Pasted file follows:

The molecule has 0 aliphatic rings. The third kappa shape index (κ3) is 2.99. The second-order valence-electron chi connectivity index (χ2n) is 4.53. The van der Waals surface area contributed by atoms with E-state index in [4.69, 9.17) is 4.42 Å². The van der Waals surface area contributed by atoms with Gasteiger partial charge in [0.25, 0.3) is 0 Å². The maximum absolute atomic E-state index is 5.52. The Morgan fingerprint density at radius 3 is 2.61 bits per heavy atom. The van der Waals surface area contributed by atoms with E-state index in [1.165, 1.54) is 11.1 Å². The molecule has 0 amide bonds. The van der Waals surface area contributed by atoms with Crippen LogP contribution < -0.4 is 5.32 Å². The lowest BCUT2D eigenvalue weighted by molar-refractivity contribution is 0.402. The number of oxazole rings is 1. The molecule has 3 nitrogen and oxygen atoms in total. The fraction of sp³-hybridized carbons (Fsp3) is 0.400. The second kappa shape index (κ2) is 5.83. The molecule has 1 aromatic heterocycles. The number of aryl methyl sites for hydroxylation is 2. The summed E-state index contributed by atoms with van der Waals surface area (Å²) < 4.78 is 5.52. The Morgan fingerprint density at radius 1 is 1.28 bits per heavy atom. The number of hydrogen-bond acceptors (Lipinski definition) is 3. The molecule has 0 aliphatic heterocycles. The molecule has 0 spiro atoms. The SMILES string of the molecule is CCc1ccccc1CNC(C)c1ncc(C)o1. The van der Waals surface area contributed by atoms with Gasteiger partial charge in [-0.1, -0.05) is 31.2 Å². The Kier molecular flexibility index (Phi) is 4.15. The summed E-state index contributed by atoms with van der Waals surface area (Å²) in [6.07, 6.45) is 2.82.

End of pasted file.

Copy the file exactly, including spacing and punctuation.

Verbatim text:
The molecule has 0 aliphatic rings. The third kappa shape index (κ3) is 2.99. The second-order valence-electron chi connectivity index (χ2n) is 4.53. The van der Waals surface area contributed by atoms with E-state index in [4.69, 9.17) is 4.42 Å². The van der Waals surface area contributed by atoms with Gasteiger partial charge in [0.25, 0.3) is 0 Å². The maximum absolute atomic E-state index is 5.52. The Morgan fingerprint density at radius 3 is 2.61 bits per heavy atom. The van der Waals surface area contributed by atoms with E-state index in [1.165, 1.54) is 11.1 Å². The molecule has 0 amide bonds. The van der Waals surface area contributed by atoms with Crippen LogP contribution < -0.4 is 5.32 Å². The lowest BCUT2D eigenvalue weighted by molar-refractivity contribution is 0.402. The number of oxazole rings is 1. The molecule has 3 nitrogen and oxygen atoms in total. The fraction of sp³-hybridized carbons (Fsp3) is 0.400. The second kappa shape index (κ2) is 5.83. The molecule has 1 aromatic heterocycles. The number of aryl methyl sites for hydroxylation is 2. The summed E-state index contributed by atoms with van der Waals surface area (Å²) < 4.78 is 5.52. The Morgan fingerprint density at radius 1 is 1.28 bits per heavy atom. The number of hydrogen-bond acceptors (Lipinski definition) is 3. The molecule has 0 aliphatic heterocycles. The molecule has 0 spiro atoms. The SMILES string of the molecule is CCc1ccccc1CNC(C)c1ncc(C)o1. The van der Waals surface area contributed by atoms with Gasteiger partial charge in [-0.1, -0.05) is 31.2 Å². The Kier molecular flexibility index (Phi) is 4.15. The summed E-state index contributed by atoms with van der Waals surface area (Å²) in [6.07, 6.45) is 2.82.